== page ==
What Google's I/O means for mobile gaming's future
The new version of Android will offer high-end PC-like graphics on mobile, while Google Play updates increase player engagementBy Jonathan Toyad 26 Jun, 2014
Early this morning Singapore time, Google showcased its new tech by way of the Google I/O conference, featuring new things on all things Android (a rising OS star in Southeast Asia) like wearable tech Android Wear, the new Android L engine and Android TV.
We’ll focus on the last two as it will affect a lot of mobile users who kill time through mobile gaming, as well as promising video game and app-developing startups who wish to enter the fray this year. Oh, and there’s also an update for Google Play which we’ll get to soon.
Android L will be able to enhance visual fidelity through optimisation. Thanks to the in-engine Android Extension Pack, developers get to use tesselation, geometry shaders and texture compression tools to make their games look like how they did on high-end PCs. As proof, Google showcased the Unreal Engine 4 game engine through a phone running Android L featuring a lot of lighting effects and water ripples/reflections. Could this give Nintendo 3DS and PlayStation Vita games a run for their money in the next few years?
All this isn’t by chance or luck of the draw. The search engine company has partnerships and ties with companies like Nvdia, Imagination Technologies and ARM on the aforementioned extension pack. This new Android L will be available for download in this fall.
Also Read: A Peek into Google Geekdom: Google I/O 2014
So what about the Android TV, which may have a slight chance of appearing in Southeast Asia given Android’s rising user base in the region? It’s a device that is similar to Amazon’s Fire TV, in which one can control cable and satellite TV channels, search for random videos for watching, and play games.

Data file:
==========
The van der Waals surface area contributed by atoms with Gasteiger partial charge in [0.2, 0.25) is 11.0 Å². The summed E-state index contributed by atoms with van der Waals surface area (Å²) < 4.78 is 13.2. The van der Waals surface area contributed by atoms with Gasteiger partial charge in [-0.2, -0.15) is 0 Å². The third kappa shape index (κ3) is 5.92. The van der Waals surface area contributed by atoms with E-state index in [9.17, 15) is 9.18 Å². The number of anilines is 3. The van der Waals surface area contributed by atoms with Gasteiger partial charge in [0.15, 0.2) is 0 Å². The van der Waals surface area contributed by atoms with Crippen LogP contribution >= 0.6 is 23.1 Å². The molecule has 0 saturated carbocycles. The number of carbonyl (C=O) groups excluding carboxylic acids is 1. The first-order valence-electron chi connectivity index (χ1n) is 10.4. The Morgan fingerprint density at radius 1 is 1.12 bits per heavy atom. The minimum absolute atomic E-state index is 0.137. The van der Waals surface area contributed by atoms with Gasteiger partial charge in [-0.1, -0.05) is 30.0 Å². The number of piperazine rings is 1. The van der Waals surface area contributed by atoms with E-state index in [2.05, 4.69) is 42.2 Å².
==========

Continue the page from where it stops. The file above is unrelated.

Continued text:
Users can link up their Android-powered phones to search for things easily on the Android TV; heck, it can link up with Google’s new smartwatch, tablets and game controllers if you so choose. This can be considered a spit in the face of Nintendo, who has tried to bring in the “tablet-style gameplay” with its Wii U. The company will be teaming up with other firms to push out new streaming devices and smart TVs. Companies on tap with this venture include Asus, LG and Razer. Like the Android L, the device will be out this fall, though due to entertainment regional restriction on certain US online services, it may be pushed back for Asian release.
Oh, and for those who love getting their games through Google Play, the store will now have Game Profiles. Similar to Xbox Live for Xbox consoles, users can earn points and achievements to compare with other users in their friends list. Users can also save their game progress mid-game, assuming that the developers wish to add it into their Android games. There’s also a Quests function where developers can create live events in a particular title at a specific time and date. With all this, Google hopes that this increases player engagement, which will lead to monetisation.
It seems that with all of these announcements, gaming on Android platforms may be getting prettier, efficient and possibly more engaging on the already-escalating OS. Personally, we’d wish to see more of how high the Android L can push in terms of graphic fidelity.